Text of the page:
Fewer Ethnic Germans Immigrating to Ancestral Homeland
Fewer Ethnic Germans Immigrating to Ancestral Homeland
The number of ethnic Germans born abroad who immigrated to their ancestral homeland in 2003 was much lower than the previous year, and this downward trend is expected to continue, according to the German government.
Preliminary official figures show that about 72,000 "Aussiedler"—ethnic Germans, mainly from Eastern Europe and the former Soviet Union—and their dependents came to Germany in 2003, Jochen Welt, the federal government's commissioner for Aussiedler affairs, told the press in December 2003. In 2002 and 2001, the corresponding numbers were approximately 90,000.
The number of applicants also decreased, Welt said. In 2003, about 46,000 ethnic Germans applied to immigrate to Germany. In 2002, this number was 66,833.
Large numbers of ethnic Germans lived in Eastern Europe and the territories of the former Soviet Union until World War II. Subsequent expulsions, discrimination, and deteriorating economic conditions led huge numbers to emigrate. Between 1950 and 1987, about 1.4 million ethnic Germans and their dependents came to Germany under special provisions. The flow increased dramatically as the Iron Curtain fell into tatters starting in the late 1980s, removing more barriers from their path. This immigration peaked in 1990, when nearly 400,000 Aussiedler immigrated to their ancestral homeland.
The total number of Aussiedler who have "returned" since 1987 is about three million. Over the years, this flow has shifted from Aussiedler born in Eastern European states such as Poland and Romania to those born in former territories of the Soviet Union, such as Kazakhstan. Since 1993, more than 90 percent of the total Aussiedler immigration has come from the territories of the former Soviet Union.
The number of ethnic Germans born and still living abroad in the wake of this massive "return" is unknown; Germany's Ministry of Interior estimates the number at around 1.5 million.
More Decline Predicted
In the years to come, even fewer Aussiedler are expected to settle in Germany, according to Welt. He attributed the drop in numbers mainly to Germany's policy of helping to improve conditions for Aussiedler in their countries of origin. The policy has "strengthened the Aussiedlers' will to stay" in the land of their birth rather than move to Germany, Welt said.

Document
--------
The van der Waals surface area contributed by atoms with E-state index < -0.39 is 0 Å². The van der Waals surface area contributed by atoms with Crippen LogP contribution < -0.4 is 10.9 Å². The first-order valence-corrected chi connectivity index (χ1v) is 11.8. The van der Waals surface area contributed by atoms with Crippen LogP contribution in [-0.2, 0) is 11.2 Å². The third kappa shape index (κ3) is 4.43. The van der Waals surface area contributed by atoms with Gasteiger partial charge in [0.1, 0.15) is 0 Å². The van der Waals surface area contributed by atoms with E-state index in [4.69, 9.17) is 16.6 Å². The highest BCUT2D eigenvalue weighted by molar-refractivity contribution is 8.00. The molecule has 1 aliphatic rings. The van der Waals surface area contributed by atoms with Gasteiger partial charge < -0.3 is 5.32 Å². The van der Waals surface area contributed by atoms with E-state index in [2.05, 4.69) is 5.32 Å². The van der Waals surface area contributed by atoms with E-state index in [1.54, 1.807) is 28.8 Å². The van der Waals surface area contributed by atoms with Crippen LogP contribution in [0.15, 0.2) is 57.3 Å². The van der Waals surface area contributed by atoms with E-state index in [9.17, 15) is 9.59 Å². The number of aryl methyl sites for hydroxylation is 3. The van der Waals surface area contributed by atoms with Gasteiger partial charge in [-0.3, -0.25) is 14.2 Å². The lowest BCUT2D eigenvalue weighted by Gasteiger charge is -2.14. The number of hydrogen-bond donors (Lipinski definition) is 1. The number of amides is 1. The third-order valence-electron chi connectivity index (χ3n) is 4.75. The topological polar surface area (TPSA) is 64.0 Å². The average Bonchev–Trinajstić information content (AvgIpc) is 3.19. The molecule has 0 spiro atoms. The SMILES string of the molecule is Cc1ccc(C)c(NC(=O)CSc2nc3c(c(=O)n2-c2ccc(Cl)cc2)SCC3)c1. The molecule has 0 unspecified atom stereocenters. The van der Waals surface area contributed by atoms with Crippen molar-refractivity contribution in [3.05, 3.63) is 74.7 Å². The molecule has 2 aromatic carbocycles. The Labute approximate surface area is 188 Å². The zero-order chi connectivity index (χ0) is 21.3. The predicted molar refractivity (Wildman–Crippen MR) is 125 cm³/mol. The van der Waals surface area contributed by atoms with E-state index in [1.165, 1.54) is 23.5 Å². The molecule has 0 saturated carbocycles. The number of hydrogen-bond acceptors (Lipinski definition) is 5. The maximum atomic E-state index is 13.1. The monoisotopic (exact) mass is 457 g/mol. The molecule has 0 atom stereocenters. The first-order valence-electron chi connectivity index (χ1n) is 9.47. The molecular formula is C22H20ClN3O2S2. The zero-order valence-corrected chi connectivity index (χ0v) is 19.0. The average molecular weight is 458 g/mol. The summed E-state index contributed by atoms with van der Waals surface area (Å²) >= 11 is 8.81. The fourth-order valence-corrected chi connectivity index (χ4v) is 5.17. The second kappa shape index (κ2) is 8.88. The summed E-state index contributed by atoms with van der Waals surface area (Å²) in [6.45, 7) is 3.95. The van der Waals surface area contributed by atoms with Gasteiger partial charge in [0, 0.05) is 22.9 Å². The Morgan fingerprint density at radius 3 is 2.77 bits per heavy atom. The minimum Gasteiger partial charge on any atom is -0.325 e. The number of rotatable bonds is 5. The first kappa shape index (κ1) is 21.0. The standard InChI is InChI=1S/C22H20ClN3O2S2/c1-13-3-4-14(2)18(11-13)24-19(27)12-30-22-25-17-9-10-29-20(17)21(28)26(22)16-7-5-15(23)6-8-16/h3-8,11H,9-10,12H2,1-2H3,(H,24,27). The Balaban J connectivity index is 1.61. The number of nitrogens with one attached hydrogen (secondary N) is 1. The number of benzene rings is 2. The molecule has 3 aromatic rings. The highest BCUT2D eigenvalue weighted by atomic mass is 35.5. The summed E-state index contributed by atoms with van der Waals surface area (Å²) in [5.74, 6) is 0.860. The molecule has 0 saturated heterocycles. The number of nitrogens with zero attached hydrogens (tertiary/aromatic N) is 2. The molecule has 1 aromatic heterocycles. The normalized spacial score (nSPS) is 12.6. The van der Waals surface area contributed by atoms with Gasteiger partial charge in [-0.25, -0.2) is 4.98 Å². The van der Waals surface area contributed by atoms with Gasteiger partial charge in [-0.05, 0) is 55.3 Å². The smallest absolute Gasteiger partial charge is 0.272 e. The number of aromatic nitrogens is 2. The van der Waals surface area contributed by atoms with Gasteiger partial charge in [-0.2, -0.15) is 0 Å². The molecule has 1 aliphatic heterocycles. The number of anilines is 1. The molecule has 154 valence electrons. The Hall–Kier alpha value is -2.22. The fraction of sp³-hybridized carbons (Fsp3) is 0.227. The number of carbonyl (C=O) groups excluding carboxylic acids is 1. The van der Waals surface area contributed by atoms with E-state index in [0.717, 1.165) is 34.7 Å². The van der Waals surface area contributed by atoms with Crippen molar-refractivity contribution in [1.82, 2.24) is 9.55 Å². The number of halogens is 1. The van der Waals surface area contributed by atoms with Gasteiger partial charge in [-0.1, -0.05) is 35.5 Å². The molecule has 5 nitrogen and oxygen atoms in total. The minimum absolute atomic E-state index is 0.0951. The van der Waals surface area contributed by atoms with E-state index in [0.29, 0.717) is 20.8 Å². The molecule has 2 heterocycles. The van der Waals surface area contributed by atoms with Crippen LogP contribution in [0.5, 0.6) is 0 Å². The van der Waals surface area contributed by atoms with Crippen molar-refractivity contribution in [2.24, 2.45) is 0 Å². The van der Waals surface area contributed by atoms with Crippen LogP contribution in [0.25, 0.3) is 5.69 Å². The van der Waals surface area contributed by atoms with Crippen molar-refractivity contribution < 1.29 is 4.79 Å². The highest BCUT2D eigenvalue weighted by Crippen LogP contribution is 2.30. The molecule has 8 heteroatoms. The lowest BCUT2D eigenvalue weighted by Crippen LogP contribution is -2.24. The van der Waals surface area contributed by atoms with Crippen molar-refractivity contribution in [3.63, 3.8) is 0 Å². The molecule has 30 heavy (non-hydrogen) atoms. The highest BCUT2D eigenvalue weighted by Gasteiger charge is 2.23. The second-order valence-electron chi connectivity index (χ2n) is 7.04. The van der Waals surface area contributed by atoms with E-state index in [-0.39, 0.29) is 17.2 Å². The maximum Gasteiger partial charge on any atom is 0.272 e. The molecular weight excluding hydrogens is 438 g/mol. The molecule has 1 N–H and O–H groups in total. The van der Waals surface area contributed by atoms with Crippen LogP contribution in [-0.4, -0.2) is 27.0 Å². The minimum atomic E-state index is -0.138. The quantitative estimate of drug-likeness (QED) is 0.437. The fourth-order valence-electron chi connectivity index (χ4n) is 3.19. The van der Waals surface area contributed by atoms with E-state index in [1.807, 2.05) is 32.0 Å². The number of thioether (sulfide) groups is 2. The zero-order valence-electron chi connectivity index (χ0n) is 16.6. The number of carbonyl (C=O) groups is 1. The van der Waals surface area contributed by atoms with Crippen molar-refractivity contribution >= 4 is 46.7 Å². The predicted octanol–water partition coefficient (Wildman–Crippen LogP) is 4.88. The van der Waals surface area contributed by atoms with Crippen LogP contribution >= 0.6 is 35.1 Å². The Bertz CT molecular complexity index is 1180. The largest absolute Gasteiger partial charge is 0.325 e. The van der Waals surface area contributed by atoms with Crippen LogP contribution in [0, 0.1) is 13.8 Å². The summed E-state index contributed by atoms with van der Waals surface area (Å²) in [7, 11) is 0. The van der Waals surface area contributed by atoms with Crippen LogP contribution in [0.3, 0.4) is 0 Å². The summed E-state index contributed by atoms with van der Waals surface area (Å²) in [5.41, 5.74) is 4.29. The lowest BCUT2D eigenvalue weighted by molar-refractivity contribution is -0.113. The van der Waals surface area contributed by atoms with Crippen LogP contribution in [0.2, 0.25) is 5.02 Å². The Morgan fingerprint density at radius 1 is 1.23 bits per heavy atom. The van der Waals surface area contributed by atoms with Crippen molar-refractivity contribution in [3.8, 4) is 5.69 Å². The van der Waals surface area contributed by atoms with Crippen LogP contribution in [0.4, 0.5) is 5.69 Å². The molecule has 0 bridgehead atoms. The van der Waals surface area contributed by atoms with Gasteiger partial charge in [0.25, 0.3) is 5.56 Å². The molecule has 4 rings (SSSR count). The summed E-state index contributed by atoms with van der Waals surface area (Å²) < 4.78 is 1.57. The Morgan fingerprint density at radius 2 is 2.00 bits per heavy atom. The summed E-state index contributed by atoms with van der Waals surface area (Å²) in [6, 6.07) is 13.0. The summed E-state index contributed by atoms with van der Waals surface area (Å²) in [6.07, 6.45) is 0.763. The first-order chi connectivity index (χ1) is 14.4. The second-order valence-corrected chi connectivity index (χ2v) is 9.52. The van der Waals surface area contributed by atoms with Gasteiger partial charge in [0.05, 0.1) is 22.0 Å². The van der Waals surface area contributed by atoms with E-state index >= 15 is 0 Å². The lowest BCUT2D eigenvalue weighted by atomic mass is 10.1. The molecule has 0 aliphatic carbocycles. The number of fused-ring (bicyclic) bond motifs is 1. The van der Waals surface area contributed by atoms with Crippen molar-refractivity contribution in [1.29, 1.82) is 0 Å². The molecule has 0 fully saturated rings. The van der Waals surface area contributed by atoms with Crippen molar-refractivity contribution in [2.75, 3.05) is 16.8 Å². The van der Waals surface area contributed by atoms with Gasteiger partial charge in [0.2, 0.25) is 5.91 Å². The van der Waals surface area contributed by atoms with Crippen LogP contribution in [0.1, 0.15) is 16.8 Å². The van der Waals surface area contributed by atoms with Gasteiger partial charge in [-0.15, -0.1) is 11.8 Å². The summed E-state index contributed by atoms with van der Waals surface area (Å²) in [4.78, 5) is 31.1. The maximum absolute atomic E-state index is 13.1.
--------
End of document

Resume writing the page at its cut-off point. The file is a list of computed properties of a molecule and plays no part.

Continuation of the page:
Discouraging the continued massive "return" of Aussiedler—now a central pillar of Germany's migration policy—involves vocational training, loans, language training, the establishment of cultural institutions and hospitals, and work among youth in communities of origin.
The policy of encouraging Aussiedler to stay put, and the quotas limiting their "return," emerged in the beginning of the 1990s. The quotas and measures may have been related to the fact that in this period, Germany's unemployment rates rose and post-reunification euphoria declined, and with it the public's enthusiasm for admitting more immigrants. But due to the extraordinarily high numbers of Aussiedler admitted in previous years, restrictive changes were already being discussed in political circles as early as 1989. Since 1990, in fact, Aussiedler have had to submit immigration applications from their countries of birth. Previously, they could even enter Germany illegally, and subsequently apply for and be granted citizenship rather easily. From 1993 to 1999, the Aussiedler quota was set at 225,000 people per year; this was subsequently reduced to 103,000. In 2000 and 2001, the immigration of ethnic Germans hovered at roughly 100,000 per year.
Welt did not address other factors that may have prompted the decrease, such as the failure of some applicants to pass the required German language exam.
Compared to other immigrants, Aussiedler enjoy certain privileges that are believed to foster their integration into society and the labor market. These privileges include assistance with language training, employment, and welfare. Nevertheless, Aussiedler, especially those who came during the 1990s, continue to face severe economic and social integration problems.
While the total number of immigrating Aussiedler and their dependents has decreased, Welt said, integration problems have increased. He attributed this, in part, to low German language skills among those admitted under the Aussiedler program, particularly among the dependents who now make up the majority of the flow.
In 2003, ethnic Germans made up approximately 20 percent of the immigrants admitted under the Aussiedler quota. The remaining 80 percent was made up of their dependent family members. This is in sharp contrast with 1993, when ethnic Germans made up approximately 75 percent of this flow, with the rest composed of family members.
Sufficient knowledge of German is a necessary precondition for social and vocational integration, Welt said, pointing to the situation of juvenile Aussiedler. The commissioner said these youths were "vulnerable to criminal activities and drug abuse, not least because they fail at school because they lack knowledge of German and they had to leave their country of origin and friends with their parents, against their will."
Welt called for a new immigration law that would address such concerns and require dependents to pass a test to demonstrate sufficient knowledge of German before they would be admitted to Germany.
Welt, a member of the ruling Social Democrats, urged the opposition Christian Democrats "to give a green light" to an immigration law that would tackle these issues.